Bouncing Back: Caring for Emotional Health When Physical Ability Changes

“Sometimes the emotional healing takes longer than the physical healing.”

The Hope Coalition supports Depression Awareness and Suicide Prevention in Boulder County. They are hosting their annual Gatekeepers event on Saturday April 2nd looking at what happens emotionally and psychologically when we lose physical ability. Paula Nelson with the Hope Coalition says it’s a common issue in Boulder County where people tend to be more physically active “we’re really active and we also identify with our activity so much that it’s hard for us to separate that.  So if you’re a person who likes to run or mountain bike but yet you identify and say “I’m a runner” or “I’m a mountain biker” rather than “I run” or “I bike” and that’s what your identity has gotten all wrapped up in, that’s when it becomes really hard for people then, if they experience something that keeps them from doing that activity because that has been their world. So it’s about looking at that balance in your life, that there are other things in your life.”

Adrienne Bulinski, former Miss Kansas and a motivational speaker will be giving the key note address on Saturday. Bulinski was a professional dancer who experienced a major ankle injury that stopped her career and her dreams.  She says that initially doctors and caregivers paid attention to her emotional state, but that focus shifted as she began to physically recover.  “At the time of my injury through the 6 month period when I wasn’t walking, I was in and out of surgery, I was in and out of surgery every day of the week, people were constantly asking me “do we need to address some emotional depression, some issues going on?” and I didn’t think I had anything wrong and I didn’t need any help at that time.  The struggle came when I hit about 6 or 8 months and I started physically healing and everybody went back to their own lives and my doctor saw that I was healing and that everything was OK and they were pulling away, that’s when the emotional scarring began to set in and I realized what was going on and by that point in time people think that you are fine, they think you should be moving on, they think that your attitude should reflect your physical well-being and the reality is I hadn’t dealt myself with the emotional scarring.”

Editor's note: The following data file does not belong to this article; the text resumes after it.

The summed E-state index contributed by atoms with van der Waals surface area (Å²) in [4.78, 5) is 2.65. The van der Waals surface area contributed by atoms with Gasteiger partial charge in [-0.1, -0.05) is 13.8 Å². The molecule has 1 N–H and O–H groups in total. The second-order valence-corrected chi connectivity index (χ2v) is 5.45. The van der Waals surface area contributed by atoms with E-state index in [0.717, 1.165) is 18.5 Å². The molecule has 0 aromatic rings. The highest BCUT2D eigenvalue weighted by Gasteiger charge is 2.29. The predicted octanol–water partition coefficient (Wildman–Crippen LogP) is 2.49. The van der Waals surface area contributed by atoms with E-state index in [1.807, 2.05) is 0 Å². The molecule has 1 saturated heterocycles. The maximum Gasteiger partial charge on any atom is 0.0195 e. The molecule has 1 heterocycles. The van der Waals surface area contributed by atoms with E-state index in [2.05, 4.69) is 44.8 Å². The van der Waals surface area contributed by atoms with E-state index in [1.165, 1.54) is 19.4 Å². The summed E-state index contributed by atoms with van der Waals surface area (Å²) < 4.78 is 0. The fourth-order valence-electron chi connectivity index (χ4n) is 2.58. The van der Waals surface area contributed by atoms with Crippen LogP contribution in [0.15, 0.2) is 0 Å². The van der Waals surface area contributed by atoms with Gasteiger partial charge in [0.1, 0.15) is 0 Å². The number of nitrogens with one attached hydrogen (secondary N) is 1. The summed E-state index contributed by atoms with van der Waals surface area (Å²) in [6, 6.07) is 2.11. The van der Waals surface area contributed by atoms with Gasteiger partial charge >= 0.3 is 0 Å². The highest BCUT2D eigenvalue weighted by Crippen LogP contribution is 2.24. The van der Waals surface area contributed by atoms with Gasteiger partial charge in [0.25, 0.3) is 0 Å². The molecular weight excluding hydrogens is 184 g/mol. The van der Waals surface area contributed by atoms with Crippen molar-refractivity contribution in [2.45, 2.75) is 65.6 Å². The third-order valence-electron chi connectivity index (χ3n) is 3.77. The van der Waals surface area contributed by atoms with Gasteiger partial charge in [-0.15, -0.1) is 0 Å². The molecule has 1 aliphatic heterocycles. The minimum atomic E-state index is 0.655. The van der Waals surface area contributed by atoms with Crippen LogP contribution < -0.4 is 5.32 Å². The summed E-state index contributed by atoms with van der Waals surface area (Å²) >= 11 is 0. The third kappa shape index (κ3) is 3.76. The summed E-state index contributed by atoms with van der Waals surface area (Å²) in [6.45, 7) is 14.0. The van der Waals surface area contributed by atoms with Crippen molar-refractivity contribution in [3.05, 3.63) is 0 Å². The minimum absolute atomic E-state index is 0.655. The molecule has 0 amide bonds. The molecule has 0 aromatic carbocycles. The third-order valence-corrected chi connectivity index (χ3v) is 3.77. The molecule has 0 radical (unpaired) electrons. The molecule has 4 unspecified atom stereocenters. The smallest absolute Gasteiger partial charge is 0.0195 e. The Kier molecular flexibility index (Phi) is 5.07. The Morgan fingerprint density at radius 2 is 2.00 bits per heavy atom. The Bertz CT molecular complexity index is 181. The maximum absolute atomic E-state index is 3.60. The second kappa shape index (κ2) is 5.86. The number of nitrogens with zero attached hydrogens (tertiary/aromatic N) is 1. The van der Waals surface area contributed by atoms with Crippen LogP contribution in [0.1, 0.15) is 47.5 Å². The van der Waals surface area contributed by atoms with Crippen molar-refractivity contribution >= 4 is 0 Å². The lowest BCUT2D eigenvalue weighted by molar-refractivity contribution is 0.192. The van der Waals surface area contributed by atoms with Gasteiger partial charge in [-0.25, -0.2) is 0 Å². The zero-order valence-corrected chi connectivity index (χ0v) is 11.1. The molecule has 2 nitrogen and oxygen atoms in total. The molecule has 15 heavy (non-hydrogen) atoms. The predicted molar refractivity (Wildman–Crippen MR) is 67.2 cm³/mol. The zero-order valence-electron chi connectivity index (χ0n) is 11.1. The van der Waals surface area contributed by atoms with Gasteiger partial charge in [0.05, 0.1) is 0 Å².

Bullinski said she found relief through medication and counseling and finding new activities like mountain biking “there was a long process in that, it does not happen over night and that’s one thing that can be very emotionally trying as well.  Everyone thinks that she’s physically fine, she should be moving forward but sometimes the emotional healing takes longer than the physical healing.”


Bouncing Back: Caring for Emotional Health When Physical Ability Changes happens Saturday April 2nd from 8.30am12.30pm at the Boulder Valley Christian Church, 7100 South Boulder Road.  Adrienne Bulinski gives the key note address and other speakers include: Travis Maron a BVSD coach, Sherry Ballantine, DO, Robin Saltonstall, PhD.

The event is free and open to the public, registration is required. Register at For questions, email or call 303 880 6030.